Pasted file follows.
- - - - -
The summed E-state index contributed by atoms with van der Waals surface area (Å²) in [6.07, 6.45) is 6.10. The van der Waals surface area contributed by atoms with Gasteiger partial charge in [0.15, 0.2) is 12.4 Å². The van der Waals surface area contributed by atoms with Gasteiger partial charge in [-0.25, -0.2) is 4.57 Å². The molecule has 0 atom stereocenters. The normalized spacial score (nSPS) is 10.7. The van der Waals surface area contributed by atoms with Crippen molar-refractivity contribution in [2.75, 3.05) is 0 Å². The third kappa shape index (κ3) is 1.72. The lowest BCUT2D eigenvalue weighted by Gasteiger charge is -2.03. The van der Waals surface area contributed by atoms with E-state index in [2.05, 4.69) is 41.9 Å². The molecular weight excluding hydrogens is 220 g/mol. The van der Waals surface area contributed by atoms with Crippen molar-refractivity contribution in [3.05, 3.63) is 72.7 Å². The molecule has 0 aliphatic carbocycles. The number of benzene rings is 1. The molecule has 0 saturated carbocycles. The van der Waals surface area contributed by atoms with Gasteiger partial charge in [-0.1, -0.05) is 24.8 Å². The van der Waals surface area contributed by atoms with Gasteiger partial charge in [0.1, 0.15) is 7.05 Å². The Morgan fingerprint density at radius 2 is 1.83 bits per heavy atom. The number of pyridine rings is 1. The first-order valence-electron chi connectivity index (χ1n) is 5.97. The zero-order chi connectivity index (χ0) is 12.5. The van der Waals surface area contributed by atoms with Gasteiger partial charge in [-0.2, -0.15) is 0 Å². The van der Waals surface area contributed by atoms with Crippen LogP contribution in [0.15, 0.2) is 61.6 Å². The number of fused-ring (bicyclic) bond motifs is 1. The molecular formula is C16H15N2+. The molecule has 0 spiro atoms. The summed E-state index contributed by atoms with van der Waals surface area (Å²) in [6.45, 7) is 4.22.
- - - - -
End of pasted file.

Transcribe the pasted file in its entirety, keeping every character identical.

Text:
The summed E-state index contributed by atoms with van der Waals surface area (Å²) in [6.07, 6.45) is 6.10. The van der Waals surface area contributed by atoms with Gasteiger partial charge in [0.15, 0.2) is 12.4 Å². The van der Waals surface area contributed by atoms with Gasteiger partial charge in [-0.25, -0.2) is 4.57 Å². The molecule has 0 atom stereocenters. The normalized spacial score (nSPS) is 10.7. The van der Waals surface area contributed by atoms with Crippen molar-refractivity contribution in [2.75, 3.05) is 0 Å². The third kappa shape index (κ3) is 1.72. The lowest BCUT2D eigenvalue weighted by Gasteiger charge is -2.03. The van der Waals surface area contributed by atoms with E-state index in [2.05, 4.69) is 41.9 Å². The molecular weight excluding hydrogens is 220 g/mol. The van der Waals surface area contributed by atoms with Crippen molar-refractivity contribution in [3.05, 3.63) is 72.7 Å². The molecule has 0 aliphatic carbocycles. The number of benzene rings is 1. The molecule has 0 saturated carbocycles. The van der Waals surface area contributed by atoms with Gasteiger partial charge in [-0.1, -0.05) is 24.8 Å². The van der Waals surface area contributed by atoms with Gasteiger partial charge in [0.1, 0.15) is 7.05 Å². The Morgan fingerprint density at radius 2 is 1.83 bits per heavy atom. The number of pyridine rings is 1. The first-order valence-electron chi connectivity index (χ1n) is 5.97. The zero-order chi connectivity index (χ0) is 12.5. The van der Waals surface area contributed by atoms with Gasteiger partial charge in [-0.2, -0.15) is 0 Å². The van der Waals surface area contributed by atoms with Crippen LogP contribution in [0.15, 0.2) is 61.6 Å². The number of fused-ring (bicyclic) bond motifs is 1. The molecular formula is C16H15N2+. The molecule has 0 spiro atoms. The summed E-state index contributed by atoms with van der Waals surface area (Å²) in [6.45, 7) is 4.22.